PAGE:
Comparison of Survival Outcomes in Patients with Metastatic Papillary vs. Clear-Cell Renal Cell Carcinoma: A Propensity-Score Analysis - Beyond the Abstract

Papillary renal cell carcinoma subtype (pRCC) is the second most common histological subtype in kidney cancer.1 Although several studies have shown that it is associated with better outcomes than clear cell RCC (ccRCC) in non-metastatic disease,2 conflicting results have been found regarding the setting of metastatic RCC.3,4 Moreover, few data are available on survival outcomes according to histology and treatment modality.5 In consequence, the aim of our study was to compare outcomes of metastatic pRCC vs. ccRCC overall and according to the most common treatment modalities used in this setting of patients, namely cytoreductive nephrectomy (CN) alone, targeted therapy (TT) alone, or in combination with CN.

To address this point, we relied on a population-based database, namely the Surveillance, Epidemiology and End Results (SEER) database, including 6,215 patients with metastatic ccRCC and 585 patients with metastatic pRCC diagnosed between 2006 and 2015. Our statistical methodologies included Kaplan-Meier analyses for survival estimates and multivariable Cox-regression analyses to adjust our results for several demographic and pathologic confounders. Moreover, we relied on propensity-score matching analyses which allowed us to reduce the effect of selection bias.6

Overall, 6,215 (10.1%) ccRCC and 585 (4.6%) pRCC harbored metastatic disease. Interestingly, rates of nodal metastases were two-fold higher in pRCC vs. ccRCC patients (49.7 vs. 23.3%) and African-Americans showed incredibly higher rates of pRCC than ccRCC histological subtype (27 vs. 6.6%). In the overall cohort, median overall survival (OS) and cancer-specific survival (CSS) were shorter in pRCC than ccRCC patients (13 vs. 18 and 12 vs. 18 months, respectively), but after propensity-score matching and multivariable adjustment, no survival differences remained. Finally, survival analyses according to treatment modality demonstrated shorter median OS and CSS in pRCC than ccRCC patients, regardless of treatment received.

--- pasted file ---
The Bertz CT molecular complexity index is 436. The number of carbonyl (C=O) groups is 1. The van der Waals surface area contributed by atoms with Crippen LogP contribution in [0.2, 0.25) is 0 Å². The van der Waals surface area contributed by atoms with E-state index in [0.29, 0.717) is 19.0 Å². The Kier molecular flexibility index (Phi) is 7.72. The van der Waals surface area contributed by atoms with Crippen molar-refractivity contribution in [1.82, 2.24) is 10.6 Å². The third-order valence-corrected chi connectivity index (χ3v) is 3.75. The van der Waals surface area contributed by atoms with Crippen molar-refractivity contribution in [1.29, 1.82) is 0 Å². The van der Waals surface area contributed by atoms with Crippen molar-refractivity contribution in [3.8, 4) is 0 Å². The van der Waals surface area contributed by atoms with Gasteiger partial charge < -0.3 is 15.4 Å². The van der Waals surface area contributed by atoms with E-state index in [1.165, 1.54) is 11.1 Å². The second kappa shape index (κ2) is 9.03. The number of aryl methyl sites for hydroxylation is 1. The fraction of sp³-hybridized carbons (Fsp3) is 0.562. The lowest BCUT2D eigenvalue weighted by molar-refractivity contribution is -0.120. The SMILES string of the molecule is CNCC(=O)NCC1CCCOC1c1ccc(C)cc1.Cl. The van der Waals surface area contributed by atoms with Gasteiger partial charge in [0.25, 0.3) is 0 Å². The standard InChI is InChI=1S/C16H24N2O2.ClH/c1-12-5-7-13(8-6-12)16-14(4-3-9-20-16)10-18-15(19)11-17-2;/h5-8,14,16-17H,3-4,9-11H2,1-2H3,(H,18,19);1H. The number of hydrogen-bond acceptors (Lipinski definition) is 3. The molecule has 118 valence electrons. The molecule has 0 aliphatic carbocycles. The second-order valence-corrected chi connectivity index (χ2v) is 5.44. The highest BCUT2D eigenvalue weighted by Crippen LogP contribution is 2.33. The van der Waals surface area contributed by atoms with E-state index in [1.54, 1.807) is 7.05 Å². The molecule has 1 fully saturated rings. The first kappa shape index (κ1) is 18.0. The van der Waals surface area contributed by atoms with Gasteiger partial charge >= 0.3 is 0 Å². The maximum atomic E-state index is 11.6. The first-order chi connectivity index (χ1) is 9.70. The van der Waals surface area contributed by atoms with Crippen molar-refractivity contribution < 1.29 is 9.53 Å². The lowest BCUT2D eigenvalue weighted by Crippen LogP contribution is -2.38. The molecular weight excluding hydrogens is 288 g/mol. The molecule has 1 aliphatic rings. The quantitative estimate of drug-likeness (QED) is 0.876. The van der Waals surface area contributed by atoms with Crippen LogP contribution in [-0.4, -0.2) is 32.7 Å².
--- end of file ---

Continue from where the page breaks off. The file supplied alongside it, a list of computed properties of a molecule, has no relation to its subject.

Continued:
Several noteworthy observations may be derived from our study. First, ccRCC histological subtype confirms its aggressiveness, since a higher proportion of ccRCC progresses to metastatic disease, compared to pRCC histology. Second, important baseline differences can be found in the context of metastatic RCC. Specifically, pRCC shows a predilection for African-American ethnicity, and it is associated with incredibly higher rates of nodal metastases compared to ccRCC histology. Finally, survival analyses show that pRCC is an aggressive and unfavorable tumor histology in the presence of metastatic disease since it demonstrates poor OS and CSS overall regardless of treatment received.

In conclusion, our observations indicate that papillary variant represents more prognostically unfavorable tumor histology in the context of metastatic RCC, showing a predilection for nodal spreading and African-American ethnicity. In consequence, further investigations are needed to evaluate the biological rationale behind these noteworthy findings, that may guide future targeted treatment of these patients.

Written by: Giuseppe Rosiello, Carlotta Palumbo, Sophie Knipper, Angela Pecoraro, Stefano Luzzago, Pierre-Antoine St-Hilaire, Zhe Tian, Umberto Capitanio, Francesco Montorsi, Shahrokh F Shariat, Fred Saad, Alberto Briganti, Pierre I Karakiewicz

Cancer Prognostics and Health Outcomes Unit, Division of Urology, University of Montreal Health Center, Montreal, QC, Canada. ., Cancer Prognostics and Health Outcomes Unit, Division of Urology, University of Montreal Health Center, Montreal, QC, Canada., Department of Urology and Division of Experimental Oncology, URI, Urological Research Institute, IRCCS San Raffaele Scientific Institute, Via Olgettina, 60, 20132, Milan, Italy., Department of Urology, Comprehensive Cancer Center, Medical University of Vienna, Vienna, Austria.


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